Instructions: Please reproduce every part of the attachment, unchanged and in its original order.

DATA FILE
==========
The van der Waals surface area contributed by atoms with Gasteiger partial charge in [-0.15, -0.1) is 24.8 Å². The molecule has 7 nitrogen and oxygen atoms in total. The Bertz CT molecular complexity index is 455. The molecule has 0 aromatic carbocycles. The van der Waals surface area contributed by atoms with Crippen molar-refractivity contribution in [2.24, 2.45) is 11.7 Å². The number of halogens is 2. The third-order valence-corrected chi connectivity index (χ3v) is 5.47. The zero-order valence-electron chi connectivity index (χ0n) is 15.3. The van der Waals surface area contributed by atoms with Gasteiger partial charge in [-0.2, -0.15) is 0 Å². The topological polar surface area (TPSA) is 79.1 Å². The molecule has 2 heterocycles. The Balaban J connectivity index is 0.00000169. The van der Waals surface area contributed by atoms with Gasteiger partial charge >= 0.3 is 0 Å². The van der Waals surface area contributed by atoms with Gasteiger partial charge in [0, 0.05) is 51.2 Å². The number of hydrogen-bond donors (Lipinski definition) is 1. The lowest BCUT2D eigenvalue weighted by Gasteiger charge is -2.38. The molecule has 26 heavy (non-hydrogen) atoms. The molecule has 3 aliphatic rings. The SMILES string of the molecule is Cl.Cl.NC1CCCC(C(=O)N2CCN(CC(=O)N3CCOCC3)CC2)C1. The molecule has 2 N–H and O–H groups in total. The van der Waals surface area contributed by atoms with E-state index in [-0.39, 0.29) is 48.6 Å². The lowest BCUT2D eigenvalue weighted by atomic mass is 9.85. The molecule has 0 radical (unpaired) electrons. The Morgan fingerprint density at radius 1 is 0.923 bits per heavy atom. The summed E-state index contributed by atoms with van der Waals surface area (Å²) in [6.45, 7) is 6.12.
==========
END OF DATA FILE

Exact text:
The van der Waals surface area contributed by atoms with Gasteiger partial charge in [-0.15, -0.1) is 24.8 Å². The molecule has 7 nitrogen and oxygen atoms in total. The Bertz CT molecular complexity index is 455. The molecule has 0 aromatic carbocycles. The van der Waals surface area contributed by atoms with Crippen molar-refractivity contribution in [2.24, 2.45) is 11.7 Å². The number of halogens is 2. The third-order valence-corrected chi connectivity index (χ3v) is 5.47. The zero-order valence-electron chi connectivity index (χ0n) is 15.3. The van der Waals surface area contributed by atoms with Gasteiger partial charge in [-0.2, -0.15) is 0 Å². The topological polar surface area (TPSA) is 79.1 Å². The molecule has 2 heterocycles. The Balaban J connectivity index is 0.00000169. The van der Waals surface area contributed by atoms with Gasteiger partial charge >= 0.3 is 0 Å². The van der Waals surface area contributed by atoms with Gasteiger partial charge in [0, 0.05) is 51.2 Å². The number of hydrogen-bond donors (Lipinski definition) is 1. The lowest BCUT2D eigenvalue weighted by Gasteiger charge is -2.38. The molecule has 26 heavy (non-hydrogen) atoms. The molecule has 3 aliphatic rings. The SMILES string of the molecule is Cl.Cl.NC1CCCC(C(=O)N2CCN(CC(=O)N3CCOCC3)CC2)C1. The molecule has 2 N–H and O–H groups in total. The van der Waals surface area contributed by atoms with E-state index in [-0.39, 0.29) is 48.6 Å². The lowest BCUT2D eigenvalue weighted by atomic mass is 9.85. The molecule has 0 radical (unpaired) electrons. The Morgan fingerprint density at radius 1 is 0.923 bits per heavy atom. The summed E-state index contributed by atoms with van der Waals surface area (Å²) in [6.45, 7) is 6.12.